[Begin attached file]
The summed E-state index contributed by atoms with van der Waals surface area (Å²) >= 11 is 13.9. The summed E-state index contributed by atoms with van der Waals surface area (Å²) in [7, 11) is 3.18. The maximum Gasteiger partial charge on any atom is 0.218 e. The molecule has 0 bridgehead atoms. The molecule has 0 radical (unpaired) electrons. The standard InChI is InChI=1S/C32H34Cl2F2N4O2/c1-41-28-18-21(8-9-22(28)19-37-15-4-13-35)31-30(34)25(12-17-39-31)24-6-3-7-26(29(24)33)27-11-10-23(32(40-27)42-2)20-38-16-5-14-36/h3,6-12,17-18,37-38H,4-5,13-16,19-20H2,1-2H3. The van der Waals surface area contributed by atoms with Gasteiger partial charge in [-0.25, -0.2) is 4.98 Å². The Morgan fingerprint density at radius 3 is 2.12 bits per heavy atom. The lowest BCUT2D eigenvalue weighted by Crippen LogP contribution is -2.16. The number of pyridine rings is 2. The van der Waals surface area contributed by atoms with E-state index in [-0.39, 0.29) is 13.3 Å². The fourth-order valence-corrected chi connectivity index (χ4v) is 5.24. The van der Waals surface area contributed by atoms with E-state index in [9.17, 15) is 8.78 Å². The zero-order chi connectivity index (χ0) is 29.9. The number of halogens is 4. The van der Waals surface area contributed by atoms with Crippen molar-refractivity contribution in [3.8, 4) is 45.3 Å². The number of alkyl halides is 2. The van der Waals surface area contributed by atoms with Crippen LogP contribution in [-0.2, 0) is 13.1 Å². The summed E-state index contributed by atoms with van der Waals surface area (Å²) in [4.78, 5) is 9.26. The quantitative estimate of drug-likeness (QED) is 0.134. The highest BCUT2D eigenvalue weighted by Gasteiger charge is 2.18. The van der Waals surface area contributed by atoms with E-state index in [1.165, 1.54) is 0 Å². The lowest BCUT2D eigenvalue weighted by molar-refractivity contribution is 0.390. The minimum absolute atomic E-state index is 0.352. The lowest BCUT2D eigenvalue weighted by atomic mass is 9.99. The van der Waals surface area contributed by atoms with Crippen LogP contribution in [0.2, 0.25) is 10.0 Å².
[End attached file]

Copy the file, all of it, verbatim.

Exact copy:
The summed E-state index contributed by atoms with van der Waals surface area (Å²) >= 11 is 13.9. The summed E-state index contributed by atoms with van der Waals surface area (Å²) in [7, 11) is 3.18. The maximum Gasteiger partial charge on any atom is 0.218 e. The molecule has 0 bridgehead atoms. The molecule has 0 radical (unpaired) electrons. The standard InChI is InChI=1S/C32H34Cl2F2N4O2/c1-41-28-18-21(8-9-22(28)19-37-15-4-13-35)31-30(34)25(12-17-39-31)24-6-3-7-26(29(24)33)27-11-10-23(32(40-27)42-2)20-38-16-5-14-36/h3,6-12,17-18,37-38H,4-5,13-16,19-20H2,1-2H3. The van der Waals surface area contributed by atoms with Gasteiger partial charge in [-0.25, -0.2) is 4.98 Å². The Morgan fingerprint density at radius 3 is 2.12 bits per heavy atom. The lowest BCUT2D eigenvalue weighted by Crippen LogP contribution is -2.16. The number of pyridine rings is 2. The van der Waals surface area contributed by atoms with E-state index in [-0.39, 0.29) is 13.3 Å². The fourth-order valence-corrected chi connectivity index (χ4v) is 5.24. The van der Waals surface area contributed by atoms with E-state index in [9.17, 15) is 8.78 Å². The zero-order chi connectivity index (χ0) is 29.9. The number of halogens is 4. The van der Waals surface area contributed by atoms with Crippen molar-refractivity contribution in [3.8, 4) is 45.3 Å². The number of alkyl halides is 2. The van der Waals surface area contributed by atoms with Crippen LogP contribution in [-0.2, 0) is 13.1 Å². The summed E-state index contributed by atoms with van der Waals surface area (Å²) in [4.78, 5) is 9.26. The quantitative estimate of drug-likeness (QED) is 0.134. The highest BCUT2D eigenvalue weighted by Gasteiger charge is 2.18. The van der Waals surface area contributed by atoms with E-state index in [1.165, 1.54) is 0 Å². The lowest BCUT2D eigenvalue weighted by molar-refractivity contribution is 0.390. The minimum absolute atomic E-state index is 0.352. The lowest BCUT2D eigenvalue weighted by atomic mass is 9.99. The van der Waals surface area contributed by atoms with Crippen LogP contribution in [0.2, 0.25) is 10.0 Å².